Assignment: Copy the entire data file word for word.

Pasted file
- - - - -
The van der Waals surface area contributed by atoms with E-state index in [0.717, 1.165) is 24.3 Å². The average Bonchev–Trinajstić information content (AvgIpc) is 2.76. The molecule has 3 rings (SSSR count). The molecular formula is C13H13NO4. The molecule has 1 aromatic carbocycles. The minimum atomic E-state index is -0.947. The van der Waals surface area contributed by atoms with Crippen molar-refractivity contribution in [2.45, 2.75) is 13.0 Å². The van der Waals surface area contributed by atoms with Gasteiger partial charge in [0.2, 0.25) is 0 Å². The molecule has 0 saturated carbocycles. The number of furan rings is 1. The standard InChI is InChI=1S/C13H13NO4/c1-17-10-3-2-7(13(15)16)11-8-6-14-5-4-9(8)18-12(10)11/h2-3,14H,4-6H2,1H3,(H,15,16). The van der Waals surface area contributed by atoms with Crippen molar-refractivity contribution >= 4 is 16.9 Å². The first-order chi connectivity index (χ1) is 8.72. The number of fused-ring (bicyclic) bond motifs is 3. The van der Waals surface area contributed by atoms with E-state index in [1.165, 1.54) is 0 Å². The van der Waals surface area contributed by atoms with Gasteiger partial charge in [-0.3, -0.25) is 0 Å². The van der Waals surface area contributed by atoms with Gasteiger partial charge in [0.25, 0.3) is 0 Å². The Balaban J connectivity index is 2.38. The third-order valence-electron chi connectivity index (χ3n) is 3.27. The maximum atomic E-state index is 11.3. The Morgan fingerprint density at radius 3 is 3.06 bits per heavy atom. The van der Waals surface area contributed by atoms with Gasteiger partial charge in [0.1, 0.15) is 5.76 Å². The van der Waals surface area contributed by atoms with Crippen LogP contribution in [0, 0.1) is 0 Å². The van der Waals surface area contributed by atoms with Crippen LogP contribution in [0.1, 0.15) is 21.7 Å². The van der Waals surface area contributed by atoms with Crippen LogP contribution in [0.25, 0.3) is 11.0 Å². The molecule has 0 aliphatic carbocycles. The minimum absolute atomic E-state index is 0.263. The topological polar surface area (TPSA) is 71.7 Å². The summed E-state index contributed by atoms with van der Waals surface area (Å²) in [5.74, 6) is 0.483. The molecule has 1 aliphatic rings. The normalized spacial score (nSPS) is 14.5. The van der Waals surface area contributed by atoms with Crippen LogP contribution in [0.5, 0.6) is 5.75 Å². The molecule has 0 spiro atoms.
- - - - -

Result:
The van der Waals surface area contributed by atoms with E-state index in [0.717, 1.165) is 24.3 Å². The average Bonchev–Trinajstić information content (AvgIpc) is 2.76. The molecule has 3 rings (SSSR count). The molecular formula is C13H13NO4. The molecule has 1 aromatic carbocycles. The minimum atomic E-state index is -0.947. The van der Waals surface area contributed by atoms with Crippen molar-refractivity contribution in [2.45, 2.75) is 13.0 Å². The van der Waals surface area contributed by atoms with Gasteiger partial charge in [0.2, 0.25) is 0 Å². The molecule has 0 saturated carbocycles. The number of furan rings is 1. The standard InChI is InChI=1S/C13H13NO4/c1-17-10-3-2-7(13(15)16)11-8-6-14-5-4-9(8)18-12(10)11/h2-3,14H,4-6H2,1H3,(H,15,16). The van der Waals surface area contributed by atoms with Crippen molar-refractivity contribution >= 4 is 16.9 Å². The first-order chi connectivity index (χ1) is 8.72. The number of fused-ring (bicyclic) bond motifs is 3. The van der Waals surface area contributed by atoms with E-state index in [1.165, 1.54) is 0 Å². The van der Waals surface area contributed by atoms with Gasteiger partial charge in [-0.3, -0.25) is 0 Å². The van der Waals surface area contributed by atoms with Gasteiger partial charge in [0.25, 0.3) is 0 Å². The Balaban J connectivity index is 2.38. The third-order valence-electron chi connectivity index (χ3n) is 3.27. The maximum atomic E-state index is 11.3. The Morgan fingerprint density at radius 3 is 3.06 bits per heavy atom. The van der Waals surface area contributed by atoms with Gasteiger partial charge in [0.1, 0.15) is 5.76 Å². The van der Waals surface area contributed by atoms with Crippen LogP contribution in [0, 0.1) is 0 Å². The van der Waals surface area contributed by atoms with Crippen LogP contribution in [0.1, 0.15) is 21.7 Å². The van der Waals surface area contributed by atoms with Crippen LogP contribution in [0.25, 0.3) is 11.0 Å². The molecule has 0 aliphatic carbocycles. The minimum absolute atomic E-state index is 0.263. The topological polar surface area (TPSA) is 71.7 Å². The summed E-state index contributed by atoms with van der Waals surface area (Å²) in [5.74, 6) is 0.483. The molecule has 1 aliphatic rings. The normalized spacial score (nSPS) is 14.5. The van der Waals surface area contributed by atoms with Crippen LogP contribution in [0.5, 0.6) is 5.75 Å². The molecule has 0 spiro atoms.